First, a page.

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Theresa McCullough

Torso of Buddha Sakyamuni
Northern India, Kushan Period, Mathura
2nd c.
red sandstone
Height: 62 cm (24 1/2 ins) Width Max 76 cm (30 ins)

A red sandstone torso of Buddha Sakyamuni with the remains of a large loti-form nimbus at the back of the neck and wearing a sanghati (monastic robe) draped over the left shoulder and gathered into tight parallel pleats on the upper arm. The body is well defined with a deeply carved navel giving the impression of a fleshy body.

This beautiful sculpture is the torso of a seated Buddha and one of the first images of Buddha in anphropomorphic form, a departure from previous images of aniconic symbols.

Mathura, the capital of the Kushan Empire, is situated on the right bank of the Yamuna River, a tributary of the Ganges approximately 150 km south of Delhi in Uttar Pradesh. It sat on a junction of India's trade routes and by the 1st century AD was a thriving religious and commercial centre the importance of which can be summarised by Ptolemy�s description of it as 'City of Gods'. Early Indian texts state that the inhabitants lived by trade rather than by agriculture which also indicates the importance of its position on the trade routes.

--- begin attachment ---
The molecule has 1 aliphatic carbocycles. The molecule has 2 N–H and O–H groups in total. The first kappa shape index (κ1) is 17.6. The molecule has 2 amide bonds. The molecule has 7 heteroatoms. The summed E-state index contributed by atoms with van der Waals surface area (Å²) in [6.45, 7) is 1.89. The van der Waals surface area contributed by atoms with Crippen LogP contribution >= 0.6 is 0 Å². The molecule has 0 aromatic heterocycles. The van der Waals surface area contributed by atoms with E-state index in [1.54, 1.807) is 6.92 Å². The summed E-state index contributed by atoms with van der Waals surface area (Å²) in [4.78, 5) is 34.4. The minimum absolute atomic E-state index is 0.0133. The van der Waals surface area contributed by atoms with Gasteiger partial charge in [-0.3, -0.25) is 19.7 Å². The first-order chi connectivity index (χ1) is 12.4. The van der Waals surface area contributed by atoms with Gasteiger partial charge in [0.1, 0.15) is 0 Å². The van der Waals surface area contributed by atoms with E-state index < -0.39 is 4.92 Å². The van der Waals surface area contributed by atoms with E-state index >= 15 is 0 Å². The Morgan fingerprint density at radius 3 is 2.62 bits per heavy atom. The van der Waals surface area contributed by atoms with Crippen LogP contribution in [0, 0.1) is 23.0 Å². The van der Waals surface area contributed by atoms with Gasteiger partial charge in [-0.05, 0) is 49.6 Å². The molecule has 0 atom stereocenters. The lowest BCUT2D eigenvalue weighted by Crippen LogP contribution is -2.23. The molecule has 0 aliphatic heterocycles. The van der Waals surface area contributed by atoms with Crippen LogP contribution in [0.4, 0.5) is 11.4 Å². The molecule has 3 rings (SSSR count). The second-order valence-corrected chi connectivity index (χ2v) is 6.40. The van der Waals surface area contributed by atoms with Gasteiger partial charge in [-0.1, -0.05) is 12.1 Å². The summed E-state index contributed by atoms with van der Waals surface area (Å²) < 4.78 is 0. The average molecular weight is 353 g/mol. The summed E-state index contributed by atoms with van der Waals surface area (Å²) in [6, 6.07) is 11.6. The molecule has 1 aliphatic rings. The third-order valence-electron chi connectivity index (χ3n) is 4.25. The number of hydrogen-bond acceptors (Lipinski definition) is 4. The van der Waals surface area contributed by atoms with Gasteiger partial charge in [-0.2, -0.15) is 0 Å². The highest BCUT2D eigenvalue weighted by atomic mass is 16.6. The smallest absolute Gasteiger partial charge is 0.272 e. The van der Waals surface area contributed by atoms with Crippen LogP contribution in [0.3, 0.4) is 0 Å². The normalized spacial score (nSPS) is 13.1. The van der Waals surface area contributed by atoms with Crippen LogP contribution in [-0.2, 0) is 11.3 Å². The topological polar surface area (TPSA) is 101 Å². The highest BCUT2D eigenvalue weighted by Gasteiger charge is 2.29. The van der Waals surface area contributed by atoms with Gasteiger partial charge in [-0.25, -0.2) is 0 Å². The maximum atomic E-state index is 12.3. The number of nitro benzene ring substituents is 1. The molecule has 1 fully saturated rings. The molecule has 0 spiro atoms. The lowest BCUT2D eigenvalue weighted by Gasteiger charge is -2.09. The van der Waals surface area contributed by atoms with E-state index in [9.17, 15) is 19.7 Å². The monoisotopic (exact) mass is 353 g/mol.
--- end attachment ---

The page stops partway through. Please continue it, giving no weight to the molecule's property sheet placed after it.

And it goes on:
Mathura sculpture is typically produced from mottled red sandstone quarried locally and is characterised by fleshy, full figured human forms both religious and secular.

Published: Spink and Son Ltd, Treasures from the Silk Road, 1999, cat no. 2.

Provenance: US private collection since 1999.


Czuma, S.; Kushan Sculpture: Images from Early India, Cleveland, 1985, figs 12 - 15.

Kimbell Art Museum; In Pursuit of Quality, Fort Worth, 1987, p.111.

all text, images � Theresa McCullough


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